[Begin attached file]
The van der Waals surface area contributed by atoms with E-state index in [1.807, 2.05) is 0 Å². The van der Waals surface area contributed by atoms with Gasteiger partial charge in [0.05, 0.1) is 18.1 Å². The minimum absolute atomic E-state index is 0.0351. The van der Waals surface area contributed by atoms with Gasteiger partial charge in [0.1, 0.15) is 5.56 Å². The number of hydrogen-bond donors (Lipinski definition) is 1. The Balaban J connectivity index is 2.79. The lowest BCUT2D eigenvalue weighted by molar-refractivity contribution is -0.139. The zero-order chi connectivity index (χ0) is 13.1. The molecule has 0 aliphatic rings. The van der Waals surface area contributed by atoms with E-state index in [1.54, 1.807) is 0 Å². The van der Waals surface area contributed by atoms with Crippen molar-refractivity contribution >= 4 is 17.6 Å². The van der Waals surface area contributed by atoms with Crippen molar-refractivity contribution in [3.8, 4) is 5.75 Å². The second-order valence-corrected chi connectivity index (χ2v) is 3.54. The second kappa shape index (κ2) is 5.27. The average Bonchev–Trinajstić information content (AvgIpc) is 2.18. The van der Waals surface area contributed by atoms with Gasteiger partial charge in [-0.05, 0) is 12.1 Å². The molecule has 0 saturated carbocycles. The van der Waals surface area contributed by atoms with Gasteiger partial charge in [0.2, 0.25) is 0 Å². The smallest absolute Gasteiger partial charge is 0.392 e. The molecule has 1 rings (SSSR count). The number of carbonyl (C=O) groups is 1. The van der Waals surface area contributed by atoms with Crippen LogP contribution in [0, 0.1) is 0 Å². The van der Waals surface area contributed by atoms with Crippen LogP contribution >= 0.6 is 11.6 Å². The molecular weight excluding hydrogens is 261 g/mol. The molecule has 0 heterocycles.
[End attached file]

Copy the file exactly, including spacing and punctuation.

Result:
The van der Waals surface area contributed by atoms with E-state index in [1.807, 2.05) is 0 Å². The van der Waals surface area contributed by atoms with Gasteiger partial charge in [0.05, 0.1) is 18.1 Å². The minimum absolute atomic E-state index is 0.0351. The van der Waals surface area contributed by atoms with Gasteiger partial charge in [0.1, 0.15) is 5.56 Å². The number of hydrogen-bond donors (Lipinski definition) is 1. The Balaban J connectivity index is 2.79. The lowest BCUT2D eigenvalue weighted by molar-refractivity contribution is -0.139. The zero-order chi connectivity index (χ0) is 13.1. The molecule has 0 aliphatic rings. The van der Waals surface area contributed by atoms with E-state index in [1.54, 1.807) is 0 Å². The van der Waals surface area contributed by atoms with Crippen molar-refractivity contribution >= 4 is 17.6 Å². The van der Waals surface area contributed by atoms with Crippen molar-refractivity contribution in [3.8, 4) is 5.75 Å². The second-order valence-corrected chi connectivity index (χ2v) is 3.54. The second kappa shape index (κ2) is 5.27. The average Bonchev–Trinajstić information content (AvgIpc) is 2.18. The van der Waals surface area contributed by atoms with Gasteiger partial charge in [-0.05, 0) is 12.1 Å². The molecule has 0 saturated carbocycles. The van der Waals surface area contributed by atoms with Gasteiger partial charge in [0.2, 0.25) is 0 Å². The smallest absolute Gasteiger partial charge is 0.392 e. The molecule has 1 rings (SSSR count). The number of carbonyl (C=O) groups is 1. The van der Waals surface area contributed by atoms with Crippen LogP contribution in [0, 0.1) is 0 Å². The van der Waals surface area contributed by atoms with Crippen LogP contribution >= 0.6 is 11.6 Å². The molecular weight excluding hydrogens is 261 g/mol. The molecule has 0 heterocycles.